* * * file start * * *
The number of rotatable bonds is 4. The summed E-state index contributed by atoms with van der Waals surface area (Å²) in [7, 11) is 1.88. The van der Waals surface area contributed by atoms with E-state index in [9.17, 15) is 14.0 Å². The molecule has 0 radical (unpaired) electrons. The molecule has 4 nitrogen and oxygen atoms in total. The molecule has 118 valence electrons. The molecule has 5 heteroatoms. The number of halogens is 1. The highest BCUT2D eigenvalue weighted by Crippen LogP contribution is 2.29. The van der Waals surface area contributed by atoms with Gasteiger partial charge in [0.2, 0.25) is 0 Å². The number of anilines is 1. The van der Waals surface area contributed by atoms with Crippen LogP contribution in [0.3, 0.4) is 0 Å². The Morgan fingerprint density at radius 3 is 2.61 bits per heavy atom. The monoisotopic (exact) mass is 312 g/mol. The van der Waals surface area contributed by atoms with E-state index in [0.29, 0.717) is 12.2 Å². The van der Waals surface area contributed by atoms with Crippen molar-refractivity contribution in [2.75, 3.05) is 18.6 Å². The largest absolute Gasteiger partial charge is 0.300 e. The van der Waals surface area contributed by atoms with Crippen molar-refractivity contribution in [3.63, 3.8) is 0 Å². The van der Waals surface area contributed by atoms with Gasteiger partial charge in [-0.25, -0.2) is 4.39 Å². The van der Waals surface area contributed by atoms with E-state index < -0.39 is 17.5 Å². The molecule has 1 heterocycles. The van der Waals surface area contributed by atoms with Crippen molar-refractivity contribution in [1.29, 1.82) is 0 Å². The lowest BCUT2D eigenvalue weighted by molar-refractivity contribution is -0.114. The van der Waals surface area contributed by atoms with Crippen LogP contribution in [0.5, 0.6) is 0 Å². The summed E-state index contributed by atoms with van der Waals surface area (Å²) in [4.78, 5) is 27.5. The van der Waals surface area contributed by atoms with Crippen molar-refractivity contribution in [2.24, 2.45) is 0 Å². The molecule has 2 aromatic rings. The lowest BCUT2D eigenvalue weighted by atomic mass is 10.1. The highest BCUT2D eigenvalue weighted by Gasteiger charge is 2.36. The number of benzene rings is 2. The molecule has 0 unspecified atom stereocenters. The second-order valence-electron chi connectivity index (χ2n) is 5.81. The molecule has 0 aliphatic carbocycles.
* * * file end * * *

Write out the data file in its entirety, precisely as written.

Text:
The number of rotatable bonds is 4. The summed E-state index contributed by atoms with van der Waals surface area (Å²) in [7, 11) is 1.88. The van der Waals surface area contributed by atoms with E-state index in [9.17, 15) is 14.0 Å². The molecule has 0 radical (unpaired) electrons. The molecule has 4 nitrogen and oxygen atoms in total. The molecule has 118 valence electrons. The molecule has 5 heteroatoms. The number of halogens is 1. The highest BCUT2D eigenvalue weighted by Crippen LogP contribution is 2.29. The van der Waals surface area contributed by atoms with Gasteiger partial charge in [0.2, 0.25) is 0 Å². The number of anilines is 1. The van der Waals surface area contributed by atoms with Crippen LogP contribution in [0.3, 0.4) is 0 Å². The Morgan fingerprint density at radius 3 is 2.61 bits per heavy atom. The monoisotopic (exact) mass is 312 g/mol. The van der Waals surface area contributed by atoms with E-state index in [0.29, 0.717) is 12.2 Å². The van der Waals surface area contributed by atoms with Crippen molar-refractivity contribution in [2.75, 3.05) is 18.6 Å². The largest absolute Gasteiger partial charge is 0.300 e. The van der Waals surface area contributed by atoms with Crippen molar-refractivity contribution in [3.63, 3.8) is 0 Å². The van der Waals surface area contributed by atoms with Gasteiger partial charge in [-0.25, -0.2) is 4.39 Å². The van der Waals surface area contributed by atoms with E-state index < -0.39 is 17.5 Å². The molecule has 1 heterocycles. The van der Waals surface area contributed by atoms with Crippen molar-refractivity contribution in [1.29, 1.82) is 0 Å². The lowest BCUT2D eigenvalue weighted by molar-refractivity contribution is -0.114. The van der Waals surface area contributed by atoms with Crippen LogP contribution in [0.5, 0.6) is 0 Å². The summed E-state index contributed by atoms with van der Waals surface area (Å²) in [4.78, 5) is 27.5. The van der Waals surface area contributed by atoms with Crippen molar-refractivity contribution in [2.24, 2.45) is 0 Å². The molecule has 2 aromatic rings. The lowest BCUT2D eigenvalue weighted by atomic mass is 10.1. The highest BCUT2D eigenvalue weighted by Gasteiger charge is 2.36. The number of benzene rings is 2. The molecule has 0 unspecified atom stereocenters. The second-order valence-electron chi connectivity index (χ2n) is 5.81. The molecule has 0 aliphatic carbocycles.